Food Labeling

Sometimes things shock me, that shouldn’t really shock me at all. One of them is the limited response to the Allergic Living “write-in“, a citizen’s opportunity to let the government know that accurate and thorough food labeling is important to Canadians.  My interest in and knowledge about food labels developed in response to my condition of anaphylaxis.  When I last checked this morning, only 1,545 individuals felt the issue important enough to let their voice be heard. Thanks to anyone out there who has already participated.

Where are the rest of my fellow Canadians, the other 33,738,355 Canadians, to be exact? Where is the media coverage that would bring this serious issue to the attention of Canadians? Why exactly is this issue not receiving the public recognition it merits? Whose interests are being served?

I can think of several examples where people have assumed that food or beverage were safe. They were wrong and people died. The Franklin Expedition, for example, assumed that the canned goods they ate were safe, and never knew that they had been poisoned by lead, which affected their cognitive functioning and compromised their ability to survive the other hardships they faced. Another, more recent, example is the Walkerton Tragedy, Walkerton is a community that assumed that government regulations ensured a safe water supply. They were wrong. And then there is tobacco, more Canadian labeling under fire.

It was interesting that at the time of the Walkerton Tragedy, when it first hit the news, I spoke out and voiced my concerns on a public forum. I was openly ridiculed for voicing concerns that were eventually addressed by the Walkerton Commission.

I find public complacence about food, beverage and substance safety issues shocking.

The sad thing is that I have no rational reason to find this complacence shocking.

Worldly Distractions

Weather

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Humidity: 94 %
Wind: SE 9 km/h
Wind Chill: -18

Quote

“People need to be shocked out of their complacency about tobacco”
David Byrne

Notes

The Franklin Expedition
Rear-Admiral Sir John Franklin KCH FRGS RN (16 April 1786 – 11 June 1847) was a British Royal Navy officer and Arctic explorer who mapped almost two thirds of the northern coastline of North America. Franklin also served as governor of Tasmania for several years. In his last expedition, he disappeared while attempting to chart and navigate a section of the Northwest Passage in the Canadian Arctic. The entire crew perished from starvation, hypothermia, tuberculosis, lead poisoning, scurvy and exposure before and after Franklin died and the expedition’s icebound ships were abandoned in desperation.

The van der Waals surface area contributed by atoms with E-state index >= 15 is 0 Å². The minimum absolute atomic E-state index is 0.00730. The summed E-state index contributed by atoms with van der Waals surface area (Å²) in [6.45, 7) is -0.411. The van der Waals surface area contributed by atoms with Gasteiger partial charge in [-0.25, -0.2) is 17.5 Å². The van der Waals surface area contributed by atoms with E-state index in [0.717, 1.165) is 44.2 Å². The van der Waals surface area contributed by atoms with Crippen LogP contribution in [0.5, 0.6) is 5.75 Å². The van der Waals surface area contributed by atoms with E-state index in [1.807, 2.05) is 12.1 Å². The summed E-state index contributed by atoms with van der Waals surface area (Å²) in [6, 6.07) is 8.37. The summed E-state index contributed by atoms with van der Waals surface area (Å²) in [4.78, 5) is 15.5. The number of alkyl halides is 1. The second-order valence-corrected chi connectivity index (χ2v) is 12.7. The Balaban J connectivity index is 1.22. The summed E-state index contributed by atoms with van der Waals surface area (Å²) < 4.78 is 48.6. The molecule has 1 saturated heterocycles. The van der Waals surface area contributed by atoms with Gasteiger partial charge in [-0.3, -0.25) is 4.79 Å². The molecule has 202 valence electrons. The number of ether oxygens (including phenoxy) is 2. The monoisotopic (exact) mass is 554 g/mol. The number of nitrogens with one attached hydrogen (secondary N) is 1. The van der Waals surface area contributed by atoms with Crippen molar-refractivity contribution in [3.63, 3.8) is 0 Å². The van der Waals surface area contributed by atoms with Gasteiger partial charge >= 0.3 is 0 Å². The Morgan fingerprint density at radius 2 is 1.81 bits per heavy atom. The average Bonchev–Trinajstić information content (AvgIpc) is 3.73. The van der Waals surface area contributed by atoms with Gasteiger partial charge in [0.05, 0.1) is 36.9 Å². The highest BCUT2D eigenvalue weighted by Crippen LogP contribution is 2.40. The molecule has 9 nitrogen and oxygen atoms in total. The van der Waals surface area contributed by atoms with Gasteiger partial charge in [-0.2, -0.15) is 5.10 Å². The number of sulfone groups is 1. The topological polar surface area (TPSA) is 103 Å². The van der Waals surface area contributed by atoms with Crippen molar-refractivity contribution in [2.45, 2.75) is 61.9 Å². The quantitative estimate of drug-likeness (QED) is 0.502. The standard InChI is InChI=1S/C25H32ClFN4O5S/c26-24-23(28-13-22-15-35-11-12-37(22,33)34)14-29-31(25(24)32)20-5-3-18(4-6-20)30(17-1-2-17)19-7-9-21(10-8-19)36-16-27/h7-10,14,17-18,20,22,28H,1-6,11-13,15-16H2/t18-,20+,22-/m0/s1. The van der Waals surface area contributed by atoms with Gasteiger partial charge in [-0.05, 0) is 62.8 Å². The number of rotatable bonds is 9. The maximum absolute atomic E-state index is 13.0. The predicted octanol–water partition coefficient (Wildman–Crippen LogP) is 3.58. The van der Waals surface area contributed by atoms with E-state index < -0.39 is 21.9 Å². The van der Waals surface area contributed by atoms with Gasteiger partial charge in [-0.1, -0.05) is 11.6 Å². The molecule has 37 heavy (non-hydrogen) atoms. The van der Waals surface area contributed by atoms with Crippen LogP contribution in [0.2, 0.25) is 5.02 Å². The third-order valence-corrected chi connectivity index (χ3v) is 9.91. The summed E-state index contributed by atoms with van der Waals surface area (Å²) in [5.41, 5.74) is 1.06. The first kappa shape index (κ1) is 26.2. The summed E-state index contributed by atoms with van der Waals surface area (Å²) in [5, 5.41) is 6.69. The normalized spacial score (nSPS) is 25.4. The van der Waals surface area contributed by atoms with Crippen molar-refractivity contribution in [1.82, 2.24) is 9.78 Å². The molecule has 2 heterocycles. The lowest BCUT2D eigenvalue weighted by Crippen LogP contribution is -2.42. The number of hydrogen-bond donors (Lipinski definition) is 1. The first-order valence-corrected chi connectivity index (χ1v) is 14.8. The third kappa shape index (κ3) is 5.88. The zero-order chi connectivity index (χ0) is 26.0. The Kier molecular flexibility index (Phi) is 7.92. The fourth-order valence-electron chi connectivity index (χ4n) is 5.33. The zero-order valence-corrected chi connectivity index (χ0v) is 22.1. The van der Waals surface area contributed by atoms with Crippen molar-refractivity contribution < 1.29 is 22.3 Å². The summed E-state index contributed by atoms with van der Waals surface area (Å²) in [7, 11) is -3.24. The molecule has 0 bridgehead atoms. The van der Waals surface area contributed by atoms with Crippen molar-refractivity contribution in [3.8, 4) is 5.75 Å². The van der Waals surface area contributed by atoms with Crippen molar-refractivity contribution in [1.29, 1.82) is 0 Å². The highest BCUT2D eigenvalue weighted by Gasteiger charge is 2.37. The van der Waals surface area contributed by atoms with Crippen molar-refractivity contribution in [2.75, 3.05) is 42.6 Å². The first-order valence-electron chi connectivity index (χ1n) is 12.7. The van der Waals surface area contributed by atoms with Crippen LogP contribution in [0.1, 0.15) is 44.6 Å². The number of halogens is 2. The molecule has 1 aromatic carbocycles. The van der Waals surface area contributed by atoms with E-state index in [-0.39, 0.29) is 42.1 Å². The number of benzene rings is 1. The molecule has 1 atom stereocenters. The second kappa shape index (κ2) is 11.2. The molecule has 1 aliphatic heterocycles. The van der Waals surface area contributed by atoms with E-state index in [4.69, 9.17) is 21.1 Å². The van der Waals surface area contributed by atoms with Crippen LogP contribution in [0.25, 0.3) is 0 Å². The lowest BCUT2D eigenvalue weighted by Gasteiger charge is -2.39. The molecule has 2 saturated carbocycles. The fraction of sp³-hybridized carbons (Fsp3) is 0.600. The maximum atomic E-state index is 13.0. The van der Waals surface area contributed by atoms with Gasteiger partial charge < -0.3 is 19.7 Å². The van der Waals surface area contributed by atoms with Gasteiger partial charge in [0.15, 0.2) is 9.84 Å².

Source: http://en.wikipedia.org/wiki/John_Franklin

The Walkerton Tragedy
“The Walkerton Tragedy is a series of events that accompanied the contamination of the water supply of Walkerton, Ontario, Canada, by E. coli bacteria in May 2000.”
Source: http://en.wikipedia.org/wiki/Walkerton_Tragedy

Tobacco Lobby
“Canada became the first country to implement health warnings on cigarette packages when they initiated the use of warnings starting December 2000. Cigarette packages are required to have a health warning cover 50% of the front and 50% of the back of the package (one side in English and the other side in French, the two official Canadian languages). Overall, 50% of the package space is appropriated to health warnings. In addition to health warnings on the outside of packages, 1 of 16 rotated messages are required to appear on the inside of each cigarette package, either on the slide or on an insert. A set of 16 health warnings are rotated on packages.
Canada also prohibits the terms “light” and “mild” from appearing on packages
As well, Canada requires tar, nicotine, carbon monoxide, formaldehyde, hydrogen cyanide and benzene emission numbers to appear on the side of packages. Two numbers appear from each emission: one from the ISO and one from the Health Canada machine smoking method.”
Source: http://www.tobaccolabels.ca/currentl/canada

“Health Canada’s abrupt decision in September to back down from expanding warning labels on cigarette packages came after tobacco company lobbyists waged a co-ordinated, sometimes secretive lobbying campaign, CBC News has learned… But in September, Health Minister Leona Aglukkaq said plans to update warnings on cigarette packages had been halted, and the government’s new focus would be on fighting the sale of contraband cigarettes.”
Source: http://www.cbc.ca/canada/story/2010/12/08/tobacco-conservatives-lobbying008.html#ixzz1C3IGgtxy

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2 Responses to Food Labeling

  1. Maggie says:

    Just as I posted this entry the count for the “write in” began to rise. Synchronicity!

  2. Sil in Corea says:

    I hope the signers are encouraging their friends and relatives to sign. That’s the oldest and most reliable way to spread the word, but it takes time to build to “critical mass.” 😉